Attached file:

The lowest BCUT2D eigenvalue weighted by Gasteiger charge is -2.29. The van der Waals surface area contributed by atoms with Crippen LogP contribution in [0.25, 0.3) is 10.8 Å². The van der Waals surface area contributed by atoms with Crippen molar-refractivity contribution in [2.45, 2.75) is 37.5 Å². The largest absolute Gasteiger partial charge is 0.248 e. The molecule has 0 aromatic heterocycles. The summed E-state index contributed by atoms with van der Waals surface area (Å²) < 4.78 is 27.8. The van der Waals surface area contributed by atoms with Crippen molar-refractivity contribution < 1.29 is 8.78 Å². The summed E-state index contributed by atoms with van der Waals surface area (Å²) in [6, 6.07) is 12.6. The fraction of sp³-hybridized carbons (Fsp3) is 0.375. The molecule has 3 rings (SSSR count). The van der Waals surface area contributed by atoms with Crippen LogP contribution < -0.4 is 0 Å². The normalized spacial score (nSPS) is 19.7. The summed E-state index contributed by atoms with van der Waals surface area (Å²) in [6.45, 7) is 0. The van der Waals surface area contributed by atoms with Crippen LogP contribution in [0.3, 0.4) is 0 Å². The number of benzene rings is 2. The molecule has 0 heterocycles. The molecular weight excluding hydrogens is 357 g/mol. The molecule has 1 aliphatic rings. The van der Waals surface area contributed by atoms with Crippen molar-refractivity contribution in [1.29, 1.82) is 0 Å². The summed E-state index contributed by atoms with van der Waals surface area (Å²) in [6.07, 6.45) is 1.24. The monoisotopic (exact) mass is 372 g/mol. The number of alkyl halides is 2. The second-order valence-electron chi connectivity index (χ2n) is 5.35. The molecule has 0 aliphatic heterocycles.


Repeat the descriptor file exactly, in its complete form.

The lowest BCUT2D eigenvalue weighted by Gasteiger charge is -2.29. The van der Waals surface area contributed by atoms with Crippen LogP contribution in [0.25, 0.3) is 10.8 Å². The van der Waals surface area contributed by atoms with Crippen molar-refractivity contribution in [2.45, 2.75) is 37.5 Å². The largest absolute Gasteiger partial charge is 0.248 e. The molecule has 0 aromatic heterocycles. The summed E-state index contributed by atoms with van der Waals surface area (Å²) < 4.78 is 27.8. The van der Waals surface area contributed by atoms with Crippen molar-refractivity contribution < 1.29 is 8.78 Å². The summed E-state index contributed by atoms with van der Waals surface area (Å²) in [6, 6.07) is 12.6. The fraction of sp³-hybridized carbons (Fsp3) is 0.375. The molecule has 3 rings (SSSR count). The van der Waals surface area contributed by atoms with Crippen LogP contribution < -0.4 is 0 Å². The normalized spacial score (nSPS) is 19.7. The summed E-state index contributed by atoms with van der Waals surface area (Å²) in [6.45, 7) is 0. The van der Waals surface area contributed by atoms with Crippen LogP contribution in [0.3, 0.4) is 0 Å². The number of benzene rings is 2. The molecule has 0 heterocycles. The molecular weight excluding hydrogens is 357 g/mol. The molecule has 1 aliphatic rings. The van der Waals surface area contributed by atoms with Crippen molar-refractivity contribution in [1.29, 1.82) is 0 Å². The summed E-state index contributed by atoms with van der Waals surface area (Å²) in [6.07, 6.45) is 1.24. The monoisotopic (exact) mass is 372 g/mol. The number of alkyl halides is 2. The second-order valence-electron chi connectivity index (χ2n) is 5.35. The molecule has 0 aliphatic heterocycles.